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Multiple Approaches for Managing Complex Ophthalmic Blunt Trauma: A Case Report

Authors Irawati Y, Soedarman S, Arianti A, Widyasari A, Reksodiputro MH

Received 28 January 2021

Accepted for publication 12 March 2021

Published 31 March 2021 Volume 2021:14 Pages 205—210


Checked for plagiarism Yes

Review by Single anonymous peer review

Peer reviewer comments 2

Editor who approved publication: Dr Scott Fraser

Yunia Irawati,1,2 Soefiandi Soedarman,3 Alia Arianti,4 Amira Widyasari,5 Mirta Hediyati Reksodiputro6

1Division of Plastic and Reconstructive Surgery, Department of Ophthalmology, Dr. Cipto Mangunkusumo Hospital, Faculty of Medicine, University of Indonesia, Jakarta, Indonesia; 2Orbital and Oculoplastic Service, JEC Eye Hospitals and Clinics, Jakarta, Indonesia; 3Vitreo-Retina Service, JEC Eye Hospitals and Clinics, Jakarta, Indonesia; 4Neuro-Ophthalmology Service, JEC Eye Hospitals and Clinics, Jakarta, Indonesia; 5Research, JEC Eye Hospitals and Clinics, Jakarta, Indonesia; 6Division of Plastic Reconstruction, Department of Ear, Nose and Throat, Dr. Cipto Mangunkusumo Hospital, Jakarta, Indonesia

Correspondence: Yunia Irawati
Division of Plastic and Reconstructive Surgery, Department of Ophthalmology, Dr. Cipto Mangunkusumo Hospital, Faculty of Medicine, University of Indonesia, Jalan Kimia No. 8, Jakarta, 10430, Indonesia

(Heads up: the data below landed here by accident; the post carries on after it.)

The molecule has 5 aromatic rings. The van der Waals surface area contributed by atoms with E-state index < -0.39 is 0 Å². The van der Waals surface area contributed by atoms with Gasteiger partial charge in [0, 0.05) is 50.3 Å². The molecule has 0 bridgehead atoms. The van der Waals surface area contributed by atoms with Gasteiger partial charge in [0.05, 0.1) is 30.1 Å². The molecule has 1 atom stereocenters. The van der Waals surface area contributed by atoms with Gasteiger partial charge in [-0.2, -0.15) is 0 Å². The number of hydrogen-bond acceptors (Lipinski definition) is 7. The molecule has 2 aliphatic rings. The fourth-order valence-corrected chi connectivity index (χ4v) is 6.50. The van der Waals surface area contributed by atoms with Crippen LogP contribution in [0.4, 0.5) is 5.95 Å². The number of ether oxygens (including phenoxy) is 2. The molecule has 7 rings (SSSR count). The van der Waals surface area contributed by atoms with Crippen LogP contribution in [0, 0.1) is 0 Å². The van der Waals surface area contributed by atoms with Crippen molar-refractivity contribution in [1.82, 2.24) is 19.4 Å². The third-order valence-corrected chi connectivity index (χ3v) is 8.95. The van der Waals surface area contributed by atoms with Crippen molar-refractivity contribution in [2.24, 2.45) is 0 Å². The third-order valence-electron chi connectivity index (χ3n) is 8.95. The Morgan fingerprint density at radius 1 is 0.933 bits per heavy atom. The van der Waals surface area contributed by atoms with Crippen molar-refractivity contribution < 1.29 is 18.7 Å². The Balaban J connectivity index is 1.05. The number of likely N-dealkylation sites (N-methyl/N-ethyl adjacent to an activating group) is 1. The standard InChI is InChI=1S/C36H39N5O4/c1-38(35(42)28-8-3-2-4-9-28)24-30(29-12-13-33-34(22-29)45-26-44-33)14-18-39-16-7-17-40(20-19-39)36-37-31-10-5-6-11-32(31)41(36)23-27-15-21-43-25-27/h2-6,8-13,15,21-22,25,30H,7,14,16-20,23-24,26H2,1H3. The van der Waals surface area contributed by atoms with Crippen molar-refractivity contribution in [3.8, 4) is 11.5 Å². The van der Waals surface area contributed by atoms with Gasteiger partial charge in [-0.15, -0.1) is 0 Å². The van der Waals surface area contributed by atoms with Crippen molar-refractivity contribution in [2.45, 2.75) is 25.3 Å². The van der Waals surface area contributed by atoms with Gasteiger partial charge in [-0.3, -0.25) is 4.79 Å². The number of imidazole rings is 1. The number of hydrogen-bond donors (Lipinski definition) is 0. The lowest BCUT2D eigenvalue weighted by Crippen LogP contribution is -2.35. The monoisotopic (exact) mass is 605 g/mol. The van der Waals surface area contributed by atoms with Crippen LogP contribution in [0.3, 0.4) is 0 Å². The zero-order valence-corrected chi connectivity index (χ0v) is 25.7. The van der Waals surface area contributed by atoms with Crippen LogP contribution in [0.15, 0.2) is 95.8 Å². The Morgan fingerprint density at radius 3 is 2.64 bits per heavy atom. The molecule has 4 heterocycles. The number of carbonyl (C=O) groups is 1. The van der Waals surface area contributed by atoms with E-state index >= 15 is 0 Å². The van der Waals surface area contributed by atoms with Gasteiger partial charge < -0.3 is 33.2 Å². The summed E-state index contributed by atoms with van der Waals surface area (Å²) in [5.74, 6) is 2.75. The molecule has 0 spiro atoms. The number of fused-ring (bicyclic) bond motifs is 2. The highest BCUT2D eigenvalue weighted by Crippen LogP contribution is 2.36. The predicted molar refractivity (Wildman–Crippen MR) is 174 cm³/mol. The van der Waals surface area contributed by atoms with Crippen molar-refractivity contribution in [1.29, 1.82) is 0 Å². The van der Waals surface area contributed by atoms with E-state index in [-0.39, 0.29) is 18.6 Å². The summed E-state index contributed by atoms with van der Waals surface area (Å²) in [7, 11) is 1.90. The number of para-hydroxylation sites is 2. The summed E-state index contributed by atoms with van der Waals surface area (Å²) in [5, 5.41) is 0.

Tel +62 816789595
Fax +62 2131934878
Email [email protected]

Introduction: Ophthalmic trauma is defined as injuries affecting the ocular structures, including the globe, eyelid, lacrimal system, and surrounding orbital walls. Blunt trauma acts as the leading cause of injury and it may affect both the anterior and posterior parts of the globe. Prompt diagnosis, early management, and sustained follow-up are mandatory for an optimal outcome.
Purpose: This report presents a one-step surgery management process for an intricate case of blunt facial trauma with complex ophthalmic and nasal injury.
Patients and Methods: A 45-year-old male with blunt force trauma of the left eye from a wooden block, suffered from naso-orbital-ethmoidal fractures, eyelid laceration with canalicular, close-globe injuries of traumatic cataract and vitreous hemorrhage with retinal detachment. A simultaneous one-step surgery was performed by a trauma team of ophthalmological and ENT surgeons during the height of the COVID-19 pandemic to lessen the risk of cross-transmission. After ruling out the possibility of open-globe rupture, traumatic cataract extraction, retinal detachment surgery, the repair of an eyelid laceration with canalicular involvement, and septorhinoplasty were performed on concomitantly.
Results: Anatomical success was achieved for the repair of the nasoorbitoethmoidal (NOE) type II fracture and close-globe injuries, including the anatomical reattachment of the retina. However, the functional outcome remained unsatisfactory. Visual acuity failed to show further improvement at a later follow-up. Traumatic optic neuropathy was, at the final follow-up, considered to be the cause of the suboptimal visual acuity.
Conclusion: A single-step multi-procedure for a complex ophthalmic blunt trauma, as demonstrated in this case, may be beneficial for reducing the complications that might arise due to treatment delay. The complex nature of the injury, however, creates the higher possibility for residual post-operative complications. Risks of residual functional impairment should be considered in such complex trauma prior to surgery, to determine the surgical prognostic value and provide appropriate consent to the patient.

Keywords: facial injury, ocular trauma, blunt trauma, closed-globe injury, nasal fracture, canalicular laceration

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